Autonomous driving startup Aurora plans to go public through SPAC

Aurora, a start-up that develops hardware and software to allow vehicles to drive autonomously, will go public through a merger of SPAC.

The deal with special-purpose acquisition company Reinvent Technology Partners is expected to close this year, establishing the merged company with $ 2.5 billion in cash.

“This is the natural next step for us,” said Aurora co-founder and CEO Chris Urmson. “This will unlock the capital we need to offer the Aurora controller as a service at scale.” Upon completion, Aurora will be listed on the Nasdaq under the ticker symbol AUR with a valuation of $ 11 billion.

With partners like Toyota, Uber, and truck makers Volvo and Paccar, Aurora is targeting a wide range of vehicles, delivery services, and mobility companies for its technology. The goal is to enable the vehicles to achieve Level 4 autonomous driving, which means that human interaction is not necessary when the vehicles are on the road.

Aurora expects to have its technology integrated into Class 8 Volvo and Paccar trucks by the end of 2023. As those trucks operate autonomously on streets and highways, they will generate revenue per mile for Aurora.

While the business model is attractive, turning that promise into reality and solving the complexity of Level 4 autonomous driving is a huge challenge. The commercialization of autonomous vehicles has been much more challenging than many predicted a few years ago.

Some companies, like Uber Technologies, have given up developing the systems in-house. Uber sold its autonomous vehicle business to Aurora, while other firms, such as Zoox, sold to Amazon. Alphabet’s Waymo continues to be the highest-profile leader, operating a fleet of autonomous public vehicles in Arizona.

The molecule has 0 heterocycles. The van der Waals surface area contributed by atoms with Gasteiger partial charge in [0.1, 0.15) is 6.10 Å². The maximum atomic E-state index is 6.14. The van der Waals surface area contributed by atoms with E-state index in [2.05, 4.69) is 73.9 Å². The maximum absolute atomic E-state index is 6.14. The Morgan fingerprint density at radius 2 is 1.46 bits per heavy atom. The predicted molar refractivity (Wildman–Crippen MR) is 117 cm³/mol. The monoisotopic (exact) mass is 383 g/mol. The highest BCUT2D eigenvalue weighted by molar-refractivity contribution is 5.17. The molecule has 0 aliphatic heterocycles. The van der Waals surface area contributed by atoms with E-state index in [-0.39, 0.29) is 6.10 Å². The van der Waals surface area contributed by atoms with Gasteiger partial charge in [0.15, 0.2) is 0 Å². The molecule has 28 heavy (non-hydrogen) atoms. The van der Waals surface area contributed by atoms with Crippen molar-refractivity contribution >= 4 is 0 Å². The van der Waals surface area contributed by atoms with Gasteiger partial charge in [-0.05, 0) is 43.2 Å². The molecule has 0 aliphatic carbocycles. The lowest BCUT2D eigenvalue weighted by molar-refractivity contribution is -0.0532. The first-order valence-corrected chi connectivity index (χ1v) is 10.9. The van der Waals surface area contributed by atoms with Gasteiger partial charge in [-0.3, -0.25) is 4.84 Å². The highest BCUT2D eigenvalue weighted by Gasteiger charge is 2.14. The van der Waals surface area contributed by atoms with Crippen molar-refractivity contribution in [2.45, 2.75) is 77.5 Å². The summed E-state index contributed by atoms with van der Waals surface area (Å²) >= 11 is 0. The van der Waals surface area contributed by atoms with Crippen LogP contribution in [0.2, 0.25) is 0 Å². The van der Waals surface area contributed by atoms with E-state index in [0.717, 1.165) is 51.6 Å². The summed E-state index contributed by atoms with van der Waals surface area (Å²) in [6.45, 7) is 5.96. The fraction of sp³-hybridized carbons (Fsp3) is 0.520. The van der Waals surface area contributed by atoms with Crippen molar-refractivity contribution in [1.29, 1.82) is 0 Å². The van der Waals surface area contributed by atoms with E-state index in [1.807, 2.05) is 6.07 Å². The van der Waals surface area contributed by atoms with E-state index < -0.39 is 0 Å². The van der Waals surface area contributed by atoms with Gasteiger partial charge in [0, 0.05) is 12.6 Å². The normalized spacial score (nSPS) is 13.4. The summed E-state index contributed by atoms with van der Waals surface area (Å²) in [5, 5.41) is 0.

Urmson has been working on the technology for nearly 15 years, including a long stint at the helm of Google’s self-driving car project.

“We understand how difficult it is to solve this problem,” he said. “We have spent the last four years building the foundation for this technology. Now is the time to transition and deliver. “

Will investors adopt Aurora once it becomes a public company? The SPAC settlements for some electric vehicle companies like Nikola, Lordstown Motors, and Canoo have led to extremely volatile actions and SEC investigations into whether the companies misled investors.

Mark Pincus, co-founder and principal of Reinvent Technology Partners, said he invested in Aurora because it was a “clear leader” in the industry.

“It’s a no-brainer for us to be in the mix,” he said. “It represents everything we are looking for in the autonomous vehicle market.”

Aurora estimates that the global trucking, last mile delivery and private transportation markets are worth a combined $ 9.4 trillion. In short, they represent a huge opportunity, which explains why automakers like GM, Tesla and Volkswagen are investing billions to develop autonomous vehicles. Alphabet’s Waymo was previously known as the Google Self-Driving Car Project when Urmson ran it from 2013 to 2016.

At the time, Urmson said her goal was to make autonomous vehicles a reality so her son wouldn’t have to get a driver’s license. Later this year, Urmson’s son will turn 18. He now has his learner’s permit, while his father takes another step towards his goal of putting autonomous vehicles on the road.

– CNBC’s Michael Wayland contributed to this article.

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